What Axel Springer and Axios Could Gain From Each Other in an Acquisition

Both parties would shore up gaps in their editorial offerings

The publisher is likely looking to scale its audience to compete on a more even footing with its larger industry peers.
Axel Springer, Axios

The German media conglomerate Axel Springer is reportedly in discussions to acquire Axios, The Information reported Friday morning, a move that could shore up gaps in the editorial offerings of both publishers.

Axel Springer has taken steps to expand its reach in the U.S. in recent years, acquiring what was then Business Insider (now Insider) in 2015 and purchasing an ownership stake in Group Nine Media in 2019.

A representative for Axel Springer declined to address the development, saying the publisher does not comment on “market rumors.” Axios also declined to comment.

However, a number of factors suggest such a merger would benefit both parties.

The market is ripe for consolidation

Just last month, Axios was reportedly engaged in discussions with sports publisher The Athletic regarding an acquisition, according to reporting from The Wall Street Journal.

As the digital advertising industry grows more competitive, several publishers have used mergers and acquisitions as a tool for adding scale overnight, as was the case in the November pairing of BuzzFeed and HuffPost.

Axios reached 19.8 million unique visitors in August, up from 7 million a year prior, according to Comscore data reported by The Journal.

While it’s already substantial, the publisher is likely looking to scale its audience to compete on a more even footing with its larger industry peers including The Washington Post and New York Times. Combining with Axel Springer could do just that. Insider, for example, reaches around 375 million unique monthly visitors, publisher Henry Blodget told Poynter in January.

The newsletter ecosystem

Unlike the BuzzFeed acquisition, which combined two similarly-sized publishers, an Axios and Axel Springer marriage would allow both parties to diversify their editorial strategies. Axel Springer brings scale to the table, while Axios could offer its armada of newsletters, a medium whose popularity and value continue to rise.

The newsletter-centric publisher generated $58 million in revenue in 2020, largely thanks to its email sponsorship operation, according to The Journal. In September, Axios had 1.4 million individual newsletter subscribers and sent more than 4 million newsletters a day.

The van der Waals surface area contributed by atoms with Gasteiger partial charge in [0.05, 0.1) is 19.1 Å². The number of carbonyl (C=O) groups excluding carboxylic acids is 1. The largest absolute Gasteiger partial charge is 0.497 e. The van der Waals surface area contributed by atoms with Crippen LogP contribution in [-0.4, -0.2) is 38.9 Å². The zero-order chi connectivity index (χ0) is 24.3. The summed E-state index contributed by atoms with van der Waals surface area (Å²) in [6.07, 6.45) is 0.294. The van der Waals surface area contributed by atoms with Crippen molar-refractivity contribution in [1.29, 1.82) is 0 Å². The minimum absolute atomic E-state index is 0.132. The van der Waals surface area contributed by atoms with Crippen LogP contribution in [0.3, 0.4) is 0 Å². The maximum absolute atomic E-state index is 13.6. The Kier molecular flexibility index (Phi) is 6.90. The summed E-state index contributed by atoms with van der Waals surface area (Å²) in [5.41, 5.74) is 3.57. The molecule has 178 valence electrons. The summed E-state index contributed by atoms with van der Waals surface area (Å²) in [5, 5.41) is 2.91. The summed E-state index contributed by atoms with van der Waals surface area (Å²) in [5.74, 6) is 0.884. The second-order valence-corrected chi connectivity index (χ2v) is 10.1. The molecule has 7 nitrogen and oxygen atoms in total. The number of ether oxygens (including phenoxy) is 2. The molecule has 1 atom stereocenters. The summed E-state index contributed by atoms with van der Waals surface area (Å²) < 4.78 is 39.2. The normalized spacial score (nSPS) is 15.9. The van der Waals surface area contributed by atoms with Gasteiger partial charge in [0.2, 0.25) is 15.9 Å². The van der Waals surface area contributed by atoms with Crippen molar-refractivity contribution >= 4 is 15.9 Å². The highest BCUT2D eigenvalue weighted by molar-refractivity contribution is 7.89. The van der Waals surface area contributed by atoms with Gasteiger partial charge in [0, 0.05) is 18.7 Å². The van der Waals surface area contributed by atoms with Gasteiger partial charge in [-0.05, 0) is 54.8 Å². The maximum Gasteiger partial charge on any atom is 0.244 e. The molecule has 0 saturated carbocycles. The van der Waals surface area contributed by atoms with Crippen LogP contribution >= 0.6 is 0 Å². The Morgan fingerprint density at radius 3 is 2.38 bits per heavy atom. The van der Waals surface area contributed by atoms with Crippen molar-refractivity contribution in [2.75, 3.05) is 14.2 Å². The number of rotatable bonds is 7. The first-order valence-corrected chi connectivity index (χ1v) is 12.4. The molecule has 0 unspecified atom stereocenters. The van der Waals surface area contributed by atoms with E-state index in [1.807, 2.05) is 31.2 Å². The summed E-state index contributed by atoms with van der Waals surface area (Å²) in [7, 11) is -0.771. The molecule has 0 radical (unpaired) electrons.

This year, Axios began expanding into the local news market via its Axios Local program. It has launched in five cities so far, and general manager Ted Williams announced on Thursday that the program intends to grow into 14 more locations by the end of the year.

By buying into the swelling universe of Axios newsletters, Axel Springer would gain direct access to the inboxes of readers across the United States.

“Axios has proven that by investing in the email channel, you can build an audience of logged-in, engaged audiences who sit outside of the walled gardens,” said Kerel Cooper, the CMO of LiveIntent. “That email audience represents a trove of first-party data, the key to identity in the new world.”

Such a strategy would complement Insider’s October acquisition of Morning Brew, a consumer-facing business newsletter that has grown rapidly in recent months and spawned a number offshoot products. Between the two, the German publisher would become an immediate presence in the growing newsletter ecosystem.

As Adweek first reported earlier this week, Axel Springer also signed a global content-sharing deal with Facebook, an agreement that opens up a new revenue stream for the German giant. With a fresh line of revenue and a hunger for consolidation, Axel Springer might have found a suitable partner in Axios.

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